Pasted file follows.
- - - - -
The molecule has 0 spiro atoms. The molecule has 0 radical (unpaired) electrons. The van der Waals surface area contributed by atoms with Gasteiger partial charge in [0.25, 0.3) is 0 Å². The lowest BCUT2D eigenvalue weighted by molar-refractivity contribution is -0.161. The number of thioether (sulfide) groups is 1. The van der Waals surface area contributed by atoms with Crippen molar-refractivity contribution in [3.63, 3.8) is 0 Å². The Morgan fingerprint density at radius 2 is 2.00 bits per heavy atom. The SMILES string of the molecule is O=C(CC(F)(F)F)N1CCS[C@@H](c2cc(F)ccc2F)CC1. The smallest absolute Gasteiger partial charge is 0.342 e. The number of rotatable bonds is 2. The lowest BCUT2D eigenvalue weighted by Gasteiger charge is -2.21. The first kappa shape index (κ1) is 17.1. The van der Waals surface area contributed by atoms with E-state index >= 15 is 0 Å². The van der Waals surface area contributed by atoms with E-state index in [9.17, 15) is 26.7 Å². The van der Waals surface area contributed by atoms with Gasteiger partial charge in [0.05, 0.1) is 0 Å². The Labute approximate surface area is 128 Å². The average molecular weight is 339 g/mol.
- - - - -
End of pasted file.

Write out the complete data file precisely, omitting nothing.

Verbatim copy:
The molecule has 0 spiro atoms. The molecule has 0 radical (unpaired) electrons. The van der Waals surface area contributed by atoms with Gasteiger partial charge in [0.25, 0.3) is 0 Å². The lowest BCUT2D eigenvalue weighted by molar-refractivity contribution is -0.161. The number of thioether (sulfide) groups is 1. The van der Waals surface area contributed by atoms with Crippen molar-refractivity contribution in [3.63, 3.8) is 0 Å². The Morgan fingerprint density at radius 2 is 2.00 bits per heavy atom. The SMILES string of the molecule is O=C(CC(F)(F)F)N1CCS[C@@H](c2cc(F)ccc2F)CC1. The smallest absolute Gasteiger partial charge is 0.342 e. The number of rotatable bonds is 2. The lowest BCUT2D eigenvalue weighted by Gasteiger charge is -2.21. The first kappa shape index (κ1) is 17.1. The van der Waals surface area contributed by atoms with E-state index >= 15 is 0 Å². The van der Waals surface area contributed by atoms with E-state index in [9.17, 15) is 26.7 Å². The van der Waals surface area contributed by atoms with Gasteiger partial charge in [0.05, 0.1) is 0 Å². The Labute approximate surface area is 128 Å². The average molecular weight is 339 g/mol.